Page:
Robotic vs Open Surgery for Prostatectomy: Which Wins?


At 24 months’ follow-up, the only phase 3 randomized clinical trial to directly compare functional and oncologic outcomes between robot-assisted laparoscopic prostatectomy and open radical retropubic prostatectomy shows no evidence for a clear advantage of one approach over the other, say researchers.

The international study was led by Robert “Frank” Gardiner, MD, from the University of Queensland Center for Clinical Research at Royal Brisbane and Women’s Hospital, Australia.

The new results at 24 months’ follow-up were published online July 12 in the Lancet Oncology.

As previously reported by Medscape Medical News, the trial’s 3-month follow-up results, published in 2016, showed no significant differences in functional and oncologic outcomes between the two approaches.

The current study shows that functional and sexual outcomes for both approaches have remained comparable at 6, 12, and 24 months’ follow-up.

However, the oncologic outcomes “require ongoing follow-up and further investigation,” the authors say.

The study also showed that 1 of 5 patients continued to experience high levels of psychological distress, regardless of surgical approach.

“Robot-assisted laparoscopic prostatectomy has been widely adopted as the preferred surgical technique for radical prostatectomy without previous validation of improved outcomes,” Franklin and colleagues write. “Our study showed that this technique can obtain equivalent functional outcomes to open surgery, with a decreased risk of biochemical recurrence during 24-month follow-up.”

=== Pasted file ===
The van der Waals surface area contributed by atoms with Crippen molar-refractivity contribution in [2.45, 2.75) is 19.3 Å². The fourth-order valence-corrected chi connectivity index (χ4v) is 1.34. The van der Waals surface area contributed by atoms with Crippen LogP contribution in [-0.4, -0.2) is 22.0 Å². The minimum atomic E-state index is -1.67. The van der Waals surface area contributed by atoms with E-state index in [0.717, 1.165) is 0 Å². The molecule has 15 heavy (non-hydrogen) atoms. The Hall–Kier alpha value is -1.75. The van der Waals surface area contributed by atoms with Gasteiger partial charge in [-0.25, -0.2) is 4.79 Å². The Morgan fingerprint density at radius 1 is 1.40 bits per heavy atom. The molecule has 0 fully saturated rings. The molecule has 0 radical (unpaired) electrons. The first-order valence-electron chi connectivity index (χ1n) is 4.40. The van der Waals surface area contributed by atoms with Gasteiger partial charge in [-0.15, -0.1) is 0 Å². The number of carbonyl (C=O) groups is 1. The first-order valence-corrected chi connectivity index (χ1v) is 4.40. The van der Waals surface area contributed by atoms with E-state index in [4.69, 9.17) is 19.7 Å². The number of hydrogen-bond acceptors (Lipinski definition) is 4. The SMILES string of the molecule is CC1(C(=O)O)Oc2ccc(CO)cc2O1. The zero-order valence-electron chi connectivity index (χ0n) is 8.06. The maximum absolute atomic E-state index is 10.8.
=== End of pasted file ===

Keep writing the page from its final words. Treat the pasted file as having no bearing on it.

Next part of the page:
“[A]lthough our results might have implications for long-term patient outcomes, further validation is needed,” they comment. “Clinicians and patients should view the benefits of a robotic approach as being largely related to its minimally invasive nature.”

In an email, Gardiner emphasized that the oncologic outcomes “need to be taken with circumspection. Two years is but a short time in terms of prostate cancer follow-up.”

Gardiner also pointed out that “relying on PSA [prostate-specific antigen] at 24 months without fully taking into account patients who had undergone treatments known to lower PSA values could be misleading ultimately in terms of cancer outcomes.”

The researchers “will continue to monitor these patient groups to ascertain if there is a better oncological outcome for one procedure compared with the other,” Gardiner told Medscape Medical News. “In the absence of evidence for a clear advantage for one approach over the other at 24 months, the need to embrace robotic prostatectomies when cost is a critical issue, for example in Third World countries, should be questioned,” he added.

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